A Life Worth Living: Albert Camus and the Quest for Meaning

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9780674724761: A Life Worth Living: Albert Camus and the Quest for Meaning

In his Nobel Prize acceptance speech, Albert Camus declared that a writer's duty is twofold: "the refusal to lie about what one knows and the resistance against oppression." These twin obsessions help explain something of Camus' remarkable character, which is the overarching subject of this sympathetic and lively book. Through an exploration of themes that preoccupied Camus--absurdity, silence, revolt, fidelity, and moderation--Robert Zaretsky portrays a moralist who refused to be fooled by the nobler names we assign to our actions, and who pushed himself, and those about him, to challenge the status quo.

Though we do not face the same dangers that threatened Europe when Camus wrote The Myth of Sisyphus and The Stranger, we confront other alarms. Herein lies Camus' abiding significance. Reading his work, we become more thoughtful observers of our own lives. For Camus, rebellion is an eternal human condition, a timeless struggle against injustice that makes life worth living. But rebellion is also bounded by self-imposed constraints--it is a noble if impossible ideal. Such a contradiction suggests that if there is no reason for hope, there is also no occasion for despair--a sentiment perhaps better suited for the ancient tragedians than modern political theorists but one whose wisdom abides. Yet we must not venerate suffering, Camus cautions: the world's beauty demands our attention no less than life's train of injustices. That recognition permits him to declare: "It was the middle of winter, I finally realized that, within me, summer was inextinguishable."

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About the Author:

Robert Zaretsky is Professor of French History at the University of Houston.

Review:

Enlightening...Zaretsky probes Camus’s multifaceted sensibility. (John Taylor Times Literary Supplement 2013-11-08)

A Life Worth Living departs from the chronological approach... Instead, Zaretsky tells [Camus’s] story according to the five themes that preoccupied his life and work: absurdity, silence, measure, fidelity, and revolt. The result is a much more human portrait of a man whose life is often reduced to a meditation on the bleakness of absurdism. By chronicling the ideas rather than the events of Camus’s life, Zaretsky shows that ‘Camus was all too human: an obvious point that our desperate need for heroes, especially now, often obscures.’ (Linda Kinstler New Republic 2013-11-08)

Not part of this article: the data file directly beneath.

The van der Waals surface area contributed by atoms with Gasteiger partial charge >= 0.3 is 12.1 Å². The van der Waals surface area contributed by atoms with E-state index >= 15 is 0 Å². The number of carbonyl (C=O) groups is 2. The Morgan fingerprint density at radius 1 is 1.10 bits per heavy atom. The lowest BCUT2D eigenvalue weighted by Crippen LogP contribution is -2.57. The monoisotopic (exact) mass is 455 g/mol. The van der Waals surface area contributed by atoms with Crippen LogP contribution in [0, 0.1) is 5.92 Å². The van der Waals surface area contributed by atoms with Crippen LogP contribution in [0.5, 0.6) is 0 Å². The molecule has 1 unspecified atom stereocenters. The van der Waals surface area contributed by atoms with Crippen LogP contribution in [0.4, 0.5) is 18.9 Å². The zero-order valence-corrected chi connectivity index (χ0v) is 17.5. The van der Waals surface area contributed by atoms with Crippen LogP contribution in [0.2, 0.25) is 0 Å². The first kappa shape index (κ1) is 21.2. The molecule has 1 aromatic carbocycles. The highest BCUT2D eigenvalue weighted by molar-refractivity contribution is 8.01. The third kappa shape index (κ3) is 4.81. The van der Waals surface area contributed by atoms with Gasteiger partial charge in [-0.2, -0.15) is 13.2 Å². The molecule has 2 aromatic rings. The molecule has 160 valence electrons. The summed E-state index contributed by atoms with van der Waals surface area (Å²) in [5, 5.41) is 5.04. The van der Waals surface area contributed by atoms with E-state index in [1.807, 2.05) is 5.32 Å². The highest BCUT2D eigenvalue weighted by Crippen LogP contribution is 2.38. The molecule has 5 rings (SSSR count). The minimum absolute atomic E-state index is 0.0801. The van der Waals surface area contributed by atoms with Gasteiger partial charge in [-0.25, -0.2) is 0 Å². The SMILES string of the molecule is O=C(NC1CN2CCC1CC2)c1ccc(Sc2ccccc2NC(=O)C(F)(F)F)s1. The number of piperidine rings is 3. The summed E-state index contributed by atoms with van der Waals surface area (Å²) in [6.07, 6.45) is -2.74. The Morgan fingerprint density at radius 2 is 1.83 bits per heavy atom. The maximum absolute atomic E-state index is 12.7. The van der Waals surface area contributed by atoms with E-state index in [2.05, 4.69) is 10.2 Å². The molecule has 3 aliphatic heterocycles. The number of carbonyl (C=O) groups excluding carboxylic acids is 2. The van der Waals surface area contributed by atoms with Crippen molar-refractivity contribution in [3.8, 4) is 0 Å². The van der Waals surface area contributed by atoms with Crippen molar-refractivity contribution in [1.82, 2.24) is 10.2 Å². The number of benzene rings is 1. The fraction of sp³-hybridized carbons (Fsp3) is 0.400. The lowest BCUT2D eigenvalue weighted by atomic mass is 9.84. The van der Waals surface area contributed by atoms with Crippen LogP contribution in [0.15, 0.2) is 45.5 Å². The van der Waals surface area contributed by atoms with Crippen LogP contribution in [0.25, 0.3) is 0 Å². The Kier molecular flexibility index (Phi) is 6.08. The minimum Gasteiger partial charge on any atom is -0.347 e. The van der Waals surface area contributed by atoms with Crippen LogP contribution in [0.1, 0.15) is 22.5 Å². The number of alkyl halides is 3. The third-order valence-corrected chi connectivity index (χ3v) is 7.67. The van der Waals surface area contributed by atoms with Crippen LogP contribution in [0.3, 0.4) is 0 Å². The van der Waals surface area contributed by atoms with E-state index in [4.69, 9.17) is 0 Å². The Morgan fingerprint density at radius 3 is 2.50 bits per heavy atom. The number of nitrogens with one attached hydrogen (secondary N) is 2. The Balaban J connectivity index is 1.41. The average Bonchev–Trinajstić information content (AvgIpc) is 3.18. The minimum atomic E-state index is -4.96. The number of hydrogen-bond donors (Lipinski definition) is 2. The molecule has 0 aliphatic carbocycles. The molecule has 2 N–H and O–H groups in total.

This is a wonderful introduction to Albert Camus and an overview for those who have already read him. Zaretsky effortlessly explores sometimes difficult concepts in an accessible, even conversational study that blends significant aspects of Camus’ life―his Algerian background, life in France, the importance of the war; the Resistance and the TB that afflicted him for much of his life―with his works, in such a way that it offers a strong sense of the writings and the writer... The result is a concise portrait of an intellectual deeply concerned with ethics, but with an abiding love of the sensual, and life’s beauty. (Steven Carroll Sydney Morning Herald 2013-12-14)

Some writers are lucky enough to be remembered 50 years after they die, and a few are even beloved. What is vanishingly rare, however, is for a long-dead writer to remain controversial. Albert Camus is one of those exceptions, a writer who still has the power to ignite political passions, because he managed to incorporate the history of the 20th century so deeply into his writing...Readers new to Camus will find in Zaretsky a deeply informed and warmly admiring guide. (Adam Kirsch Daily Beast 2013-10-20)

It is extremely limiting to think of Albert Camus as an existentialist philosopher of the absurd. While Camus was never trained as a philosopher, Zaretsky demonstrates that many other themes marked Camus’s thought. Camus was a highly principled person, and a strong advocate for justice...Camus’s voice still has resonance. (Christian Century 2013-11-04)

More than a half-century after his untimely death in 1960 at age 46, Camus continues to engage us...Zaretsky provides thorough and rigorous examinations into the author’s life and work while also helping us understand the disquiet of a man who gave readers seeking sustenance in art some of the most lyrical and encouraging advice in 20th-century literature. (Kevin Rabalais The Australian 2013-11-02)

For a good short study of [Camus’s] life, work and philosophy, try Robert Zaretsky’s A Life Worth Living: Albert Camus and the Quest for Meaning. (Stephen Romei The Australian 2013-12-14)

The centenary [of Camus's birth] has spurred books, papers and reconsideration of his contributions to literature and his times. Robert Zaretsky’s is one of the best. The Algerian-French Nobel Prize winner, known for novels such as The Stranger and The Plague and essays including ‘The Myth of Sisyphus’ and ‘Reflections on the Guillotine,’ wrote piercingly and urgently about facing injustice, the need for revolt, confronting absurdity and the search for meaning. Zaretsky underscores why the ideas of Camus, who died in a car accident in 1960, remain important today. (Peter M. Gianotti Newsday 2013-12-27)

Offer[s] concise, eloquent, and learned treatments of the life and work of the French-Algerian moralist...Camus contained multitudes and...Zaretsky returns to this truth again and again. (Barry Lenser PopMatters 2013-11-21)